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Walking to Washington Grade School and to downtown, I saw Gold Stars in windows along the way. They signified that a family member had been killed in the war. Blue Stars signified that a family member was serving.
American losses in the Asia/Pacific theater, as in other war theaters, were relatively small compared to those of other major combatant countries. But the fighting in the Pacific was brutal and intense. The Japanese, with a long warrior tradition, held to a no-surrender, fight-to-the-death doctrine. When defeat was apparent in battle, they often made suicide charges. They also undertook suicide airplane and submarine attacks. They scorned adversaries who did not follow suit and who surrendered. American and other allied prisoners were often maltreated, sent to slave labor, and/or beheaded or used for bayonet practice. The best account of the Pacific fighting is perhaps contained in British historian Max Hastings' 2008 book Retribution (Knopf). If you prefer fiction, based on fact, there are Norman Mailer's The Naked and the Dead and James Jones' The Thin Red Line.
Could the war in the Pacific have been averted?
It is difficult to see how it might have been. Japan was bent on Asian conquest — and the establishment of a so-called Greater East Asia Co-Prosperity Sphere in which colonial powers would be expelled and it would dominate. Its conquests and occupations had proceeded during the 1930s. Finally, FDR ordered an embargo of Japanese petroleum, without which the Japanese economy and war machine would soon starve. He knew the Japanese would not yield and, in doing so, knew that he was pulling the U.S. toward a war it otherwise had wanted to avoid. A Japanese attack was, in fact, expected, although not in Hawaii. The Dec. 7 raid on Pearl Harbor destroyed battleships, aircraft, and other vessels. But, to our good fortune, American aircraft carriers were on maneuvers at sea and avoided the attack.
Japan had no intention, of course, of invading or conquering the United States. It believed that strong and decisive early Japanese blows in the Pacific would open the way to a negotiated end to the war. But that was a misreading of the American character. From that point forward, there was never a real chance for anything but an outcome resulting in unconditional Japanese surrender.
Lives were lost in the Pacific war that might have been spared. Gen. Douglas MacArthur, who had commanded pre-war troops in the Philippines, insisted on the islands' reconquest. The lives and money expended on that reconquest, and that of the stepping-stone islands en route to the Philippines, need not have been expended at all. U.S. and allied forces could have bypassed them and proceeded in a straighter line toward the Japanese homeland.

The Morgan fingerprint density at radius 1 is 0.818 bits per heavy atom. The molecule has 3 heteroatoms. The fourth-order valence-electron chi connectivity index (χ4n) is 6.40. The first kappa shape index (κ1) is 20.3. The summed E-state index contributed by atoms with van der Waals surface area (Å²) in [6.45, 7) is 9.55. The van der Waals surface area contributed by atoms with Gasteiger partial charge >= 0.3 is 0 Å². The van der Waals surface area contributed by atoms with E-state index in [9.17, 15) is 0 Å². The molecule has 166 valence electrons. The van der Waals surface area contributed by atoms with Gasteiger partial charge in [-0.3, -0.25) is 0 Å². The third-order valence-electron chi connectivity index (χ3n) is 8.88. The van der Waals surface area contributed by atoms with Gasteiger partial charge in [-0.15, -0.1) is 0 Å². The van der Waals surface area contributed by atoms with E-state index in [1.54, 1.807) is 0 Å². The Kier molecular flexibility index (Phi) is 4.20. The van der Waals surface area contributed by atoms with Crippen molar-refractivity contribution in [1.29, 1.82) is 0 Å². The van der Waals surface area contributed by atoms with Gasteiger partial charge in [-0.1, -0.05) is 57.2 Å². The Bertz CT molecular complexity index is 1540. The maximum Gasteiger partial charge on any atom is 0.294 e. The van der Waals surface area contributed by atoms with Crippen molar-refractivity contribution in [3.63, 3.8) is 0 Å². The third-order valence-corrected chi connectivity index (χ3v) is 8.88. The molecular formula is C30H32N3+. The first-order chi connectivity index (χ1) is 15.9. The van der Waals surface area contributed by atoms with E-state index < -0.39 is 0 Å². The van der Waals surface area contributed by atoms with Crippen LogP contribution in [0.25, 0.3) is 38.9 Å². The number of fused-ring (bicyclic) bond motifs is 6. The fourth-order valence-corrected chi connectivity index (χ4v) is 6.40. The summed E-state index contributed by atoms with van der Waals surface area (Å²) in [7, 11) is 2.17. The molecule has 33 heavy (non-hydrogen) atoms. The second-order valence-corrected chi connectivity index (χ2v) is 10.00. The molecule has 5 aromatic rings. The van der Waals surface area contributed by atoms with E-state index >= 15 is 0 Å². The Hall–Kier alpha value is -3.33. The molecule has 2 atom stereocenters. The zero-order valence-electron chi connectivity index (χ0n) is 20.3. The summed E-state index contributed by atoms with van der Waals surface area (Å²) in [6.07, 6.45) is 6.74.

In the latter stages of the war, Gen. Curtis LeMay and his aide, Robert McNamara, oversaw unprecedented firebombing of major Japanese cities, with mainly civilian casualties, which claimed hundreds of thousands. They also pushed for and oversaw the dropping of nuclear weapons on both Hiroshima and Nagasaki, unleashing a nuclear-weapons race which is still proceeding, most notably now in Iran. No time was given to the Japanese, between the Hiroshima and Nagasaki bombs, to consider terms of surrender. The carnage simply proceeded. Just as at the beginning of the war, an alternative blockade-and-isolation strategy could have starved the homeland of vital energy and other resources and forced an eventual Japanese capitulation.
There never was an inevitable choice between dropping the nuclear weapons and/or undertaking a massive and costly land invasion of Japan. But war fever still ran high and President Truman OK'd the dropping of the nukes.
My most vivid recollection of VJ Day (Victory in Japan Day) was of horns and bells coming from the direction of downtown Bellingham. I saw two young wives, with husbands in the Pacific, race from their homes across the street and embrace each other in the middle of the intersection. They were sobbing with joy. I ran downtown to see similar street scenes. Not a day to forget. A few weeks later, a formal victory parade came down Holly Street downtown. It was led by Gen. Jonathan Wainwright, a Washington-state native who had succeeded MacArthur in command in the Philippines and been imprisoned by the Japanese. He rode a white horse. He was pale and weak and could not have weighed 130 pounds. A real hero, I thought, which the narcissistic MacArthur was not.
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